The Nigerian National Petroleum Company Limited (NNPC Ltd), says the cooperation with Nigerian security has significantly reduced the scale of oil theft in the Niger Delta Region, following the discovery of several illegal pipes.
The Group Chief Executive Officer (GCEO) of NNPC Ltd, Malam Mele Kyari made this known on Tuesday in Abuja at the ongoing Energy and Labour Summit 2022 organised by the Petroleum and Natural Gas Senior Staff Association of Nigeria (PENGASSAN).
Kyari, in a keynote address, spoke on “Energy Transition: Positioning the Nigeria Energy Industry for the Future(Government Perspective)”.
The GCEO while speaking on a wide-range of industry issues such as Energy Transition, Petroleum Industry Act 2021, a brand new NNPCLtd, tackling crude oil theft, he underscored the need for collaboration to halt the crude oil theft to spur economic growth.
“The situation of vandals action on our pipelines and generality of crude oil theft has reach to the point that it needs all to react. The government security and regulatory agencies, whether service or operating are on the table today,” he said.
Kyari, while expressing optimism that the country will have access to more crude – and revenue in the coming weeks said the PIA passage had made the industry competitive, bringing companies back for investments while business decisions were being made.
Also speaking, Mr Gbenga Komolafe, Commission Chief Executive (CCE), Nigerian Upstream Petroleum Regulatory Commission (NUPRC) commended PENGASSAN for organising the event which dwelt on “Energy Transition and its Effect on Workforce in the Nigerian Oil and Gas Sector”.
Komolafe lauded PENGASSAN on its constructive roles in ensuring industrial peace and harmony, even as the industry was challenged by global and domestic factors like energy transition, climate change, paucity of financing, crude oil theft and a host of other constraints.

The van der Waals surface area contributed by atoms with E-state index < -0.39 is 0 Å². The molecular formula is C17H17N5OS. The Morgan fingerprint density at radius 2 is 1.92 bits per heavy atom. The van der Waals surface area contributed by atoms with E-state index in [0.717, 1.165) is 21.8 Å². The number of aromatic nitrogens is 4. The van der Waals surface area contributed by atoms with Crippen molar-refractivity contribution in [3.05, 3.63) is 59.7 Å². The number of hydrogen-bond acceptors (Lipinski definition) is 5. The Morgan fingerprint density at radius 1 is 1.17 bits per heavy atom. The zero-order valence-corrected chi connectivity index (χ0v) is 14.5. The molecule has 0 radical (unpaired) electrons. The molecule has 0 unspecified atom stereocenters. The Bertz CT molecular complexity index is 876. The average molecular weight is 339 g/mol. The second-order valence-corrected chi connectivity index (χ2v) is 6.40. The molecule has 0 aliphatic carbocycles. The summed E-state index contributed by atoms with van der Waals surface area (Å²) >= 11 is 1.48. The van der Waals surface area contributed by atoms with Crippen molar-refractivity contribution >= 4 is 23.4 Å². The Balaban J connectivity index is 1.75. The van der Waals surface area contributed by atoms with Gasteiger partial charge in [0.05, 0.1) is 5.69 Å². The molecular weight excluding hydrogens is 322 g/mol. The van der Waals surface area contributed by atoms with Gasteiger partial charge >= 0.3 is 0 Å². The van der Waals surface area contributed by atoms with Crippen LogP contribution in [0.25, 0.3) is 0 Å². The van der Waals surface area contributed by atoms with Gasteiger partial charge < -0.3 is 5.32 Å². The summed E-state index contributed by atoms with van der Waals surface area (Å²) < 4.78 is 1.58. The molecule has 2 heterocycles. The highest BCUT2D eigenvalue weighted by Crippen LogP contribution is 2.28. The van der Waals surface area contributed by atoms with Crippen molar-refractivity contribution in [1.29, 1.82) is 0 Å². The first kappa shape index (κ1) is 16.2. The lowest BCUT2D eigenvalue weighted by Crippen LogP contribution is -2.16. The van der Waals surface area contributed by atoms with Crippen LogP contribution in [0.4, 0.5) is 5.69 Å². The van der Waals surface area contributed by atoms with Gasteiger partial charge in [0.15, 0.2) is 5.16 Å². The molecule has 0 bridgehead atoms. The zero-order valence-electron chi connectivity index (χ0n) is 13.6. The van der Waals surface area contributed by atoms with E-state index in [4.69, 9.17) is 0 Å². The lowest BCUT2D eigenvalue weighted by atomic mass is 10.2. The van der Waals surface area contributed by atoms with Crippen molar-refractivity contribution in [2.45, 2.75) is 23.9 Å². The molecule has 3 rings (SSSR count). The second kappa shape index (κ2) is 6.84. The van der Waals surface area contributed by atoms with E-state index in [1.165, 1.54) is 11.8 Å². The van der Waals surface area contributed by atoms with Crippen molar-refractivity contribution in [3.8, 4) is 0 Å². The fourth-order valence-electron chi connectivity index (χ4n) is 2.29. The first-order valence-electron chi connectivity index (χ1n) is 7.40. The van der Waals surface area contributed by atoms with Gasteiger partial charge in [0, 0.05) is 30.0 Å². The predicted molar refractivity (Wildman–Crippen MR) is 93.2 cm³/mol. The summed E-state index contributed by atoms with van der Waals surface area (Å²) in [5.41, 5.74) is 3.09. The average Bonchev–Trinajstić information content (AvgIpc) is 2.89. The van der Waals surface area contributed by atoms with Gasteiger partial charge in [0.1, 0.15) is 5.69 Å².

The CCE said remarkably, the oil and gas industry in Nigeria had contributed immensely to the economic growth of Nigeria for over five decades.
Through this period, he said the industry metamorphosed from one dominated solely by international Operators, to an industry with many indigenous players pulling their weight positively across operations in the petroleum value chain.
He said the success and growth witnessed in the industry over this period could be hinged on robust government policies such as Nigerian Oil and Gas Industry Content Development Act and PIA 2021 and other regulations, Investments and competent workforce.
“Nigeria could further strengthen the resilience of our resources by considering initiatives to decarbonise existing oil and gas operations and continue to encourage investment in lower-carbon energy infrastructure such as gas pipelines.
“It is expected that gas reserves would be a more resilient energy source under a range of energy transition scenarios,” said the CCE.
He further listed some robust regulatory enablers to facilitate these energy resilience approaches that would make our hydrocarbon projects low carbon emitters and more attractive to investors to include the National Policy on Decade of Gas which is hinged on the Natural Gas Expansion Programme.
Others, according to him are Natural Gas Flare Commercialisation Programme, Natural Gas Flare Elimination and Monetisation Plan in line with Section 110 of the PIA, 2021.
He also included Guideline for Management of Fugitive Methane and Greenhouse Gases Emissions in the Upstream Oil and Gas Operations in Nigeria and the inclusion of Gas Infrastructure Fund in PIA.
He underscored the need to begin to develop local innovative financing solutions to develop our huge gas resources as the number of international traditional investors have dropped drastically.
To this end, he said the Africa Export Import bank (Afrexim) and Africa Petroleum Producers Organisation (APPO) had decided to set up an Africa Energy Bank to provide capital for oil and gas projects in Africa.